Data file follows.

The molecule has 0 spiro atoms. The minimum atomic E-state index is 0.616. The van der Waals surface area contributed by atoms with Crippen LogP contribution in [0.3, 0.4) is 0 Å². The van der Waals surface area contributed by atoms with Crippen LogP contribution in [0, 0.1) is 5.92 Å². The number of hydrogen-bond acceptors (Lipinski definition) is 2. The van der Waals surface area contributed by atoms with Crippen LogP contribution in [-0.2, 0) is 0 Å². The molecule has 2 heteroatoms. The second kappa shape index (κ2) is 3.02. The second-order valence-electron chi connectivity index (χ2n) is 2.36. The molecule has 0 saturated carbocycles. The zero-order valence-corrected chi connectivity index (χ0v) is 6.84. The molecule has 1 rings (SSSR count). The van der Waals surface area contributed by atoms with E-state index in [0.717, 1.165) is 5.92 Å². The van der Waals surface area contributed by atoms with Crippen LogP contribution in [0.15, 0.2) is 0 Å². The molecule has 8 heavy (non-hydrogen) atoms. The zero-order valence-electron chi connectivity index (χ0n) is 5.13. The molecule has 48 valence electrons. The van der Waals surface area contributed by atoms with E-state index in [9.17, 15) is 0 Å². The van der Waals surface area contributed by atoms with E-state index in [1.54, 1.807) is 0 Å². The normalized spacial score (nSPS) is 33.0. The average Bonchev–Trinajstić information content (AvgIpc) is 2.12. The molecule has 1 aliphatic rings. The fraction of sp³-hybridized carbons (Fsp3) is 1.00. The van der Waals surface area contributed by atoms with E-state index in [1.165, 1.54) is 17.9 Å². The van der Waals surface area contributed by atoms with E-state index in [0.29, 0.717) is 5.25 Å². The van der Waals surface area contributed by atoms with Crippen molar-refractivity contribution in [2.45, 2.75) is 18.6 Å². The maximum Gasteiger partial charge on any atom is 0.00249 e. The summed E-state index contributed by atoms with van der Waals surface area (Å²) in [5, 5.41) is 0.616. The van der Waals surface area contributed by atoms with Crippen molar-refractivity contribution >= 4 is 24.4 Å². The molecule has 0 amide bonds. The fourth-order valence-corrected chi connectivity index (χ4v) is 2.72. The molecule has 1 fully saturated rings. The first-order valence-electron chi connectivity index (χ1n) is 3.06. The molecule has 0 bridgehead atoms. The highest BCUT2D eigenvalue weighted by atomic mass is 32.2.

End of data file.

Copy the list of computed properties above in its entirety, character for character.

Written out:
The molecule has 0 spiro atoms. The minimum atomic E-state index is 0.616. The van der Waals surface area contributed by atoms with Crippen LogP contribution in [0.3, 0.4) is 0 Å². The van der Waals surface area contributed by atoms with Crippen LogP contribution in [0, 0.1) is 5.92 Å². The number of hydrogen-bond acceptors (Lipinski definition) is 2. The van der Waals surface area contributed by atoms with Crippen LogP contribution in [-0.2, 0) is 0 Å². The molecule has 2 heteroatoms. The second kappa shape index (κ2) is 3.02. The second-order valence-electron chi connectivity index (χ2n) is 2.36. The molecule has 0 saturated carbocycles. The zero-order valence-corrected chi connectivity index (χ0v) is 6.84. The molecule has 1 rings (SSSR count). The van der Waals surface area contributed by atoms with E-state index in [0.717, 1.165) is 5.92 Å². The van der Waals surface area contributed by atoms with Crippen LogP contribution in [0.15, 0.2) is 0 Å². The molecule has 8 heavy (non-hydrogen) atoms. The zero-order valence-electron chi connectivity index (χ0n) is 5.13. The molecule has 48 valence electrons. The van der Waals surface area contributed by atoms with E-state index in [9.17, 15) is 0 Å². The van der Waals surface area contributed by atoms with E-state index in [1.54, 1.807) is 0 Å². The normalized spacial score (nSPS) is 33.0. The average Bonchev–Trinajstić information content (AvgIpc) is 2.12. The molecule has 1 aliphatic rings. The fraction of sp³-hybridized carbons (Fsp3) is 1.00. The van der Waals surface area contributed by atoms with E-state index in [1.165, 1.54) is 17.9 Å². The van der Waals surface area contributed by atoms with E-state index in [0.29, 0.717) is 5.25 Å². The van der Waals surface area contributed by atoms with Crippen molar-refractivity contribution in [2.45, 2.75) is 18.6 Å². The maximum Gasteiger partial charge on any atom is 0.00249 e. The summed E-state index contributed by atoms with van der Waals surface area (Å²) in [5, 5.41) is 0.616. The van der Waals surface area contributed by atoms with Crippen molar-refractivity contribution >= 4 is 24.4 Å². The molecule has 0 amide bonds. The fourth-order valence-corrected chi connectivity index (χ4v) is 2.72. The molecule has 1 fully saturated rings. The first-order valence-electron chi connectivity index (χ1n) is 3.06. The molecule has 0 bridgehead atoms. The highest BCUT2D eigenvalue weighted by atomic mass is 32.2.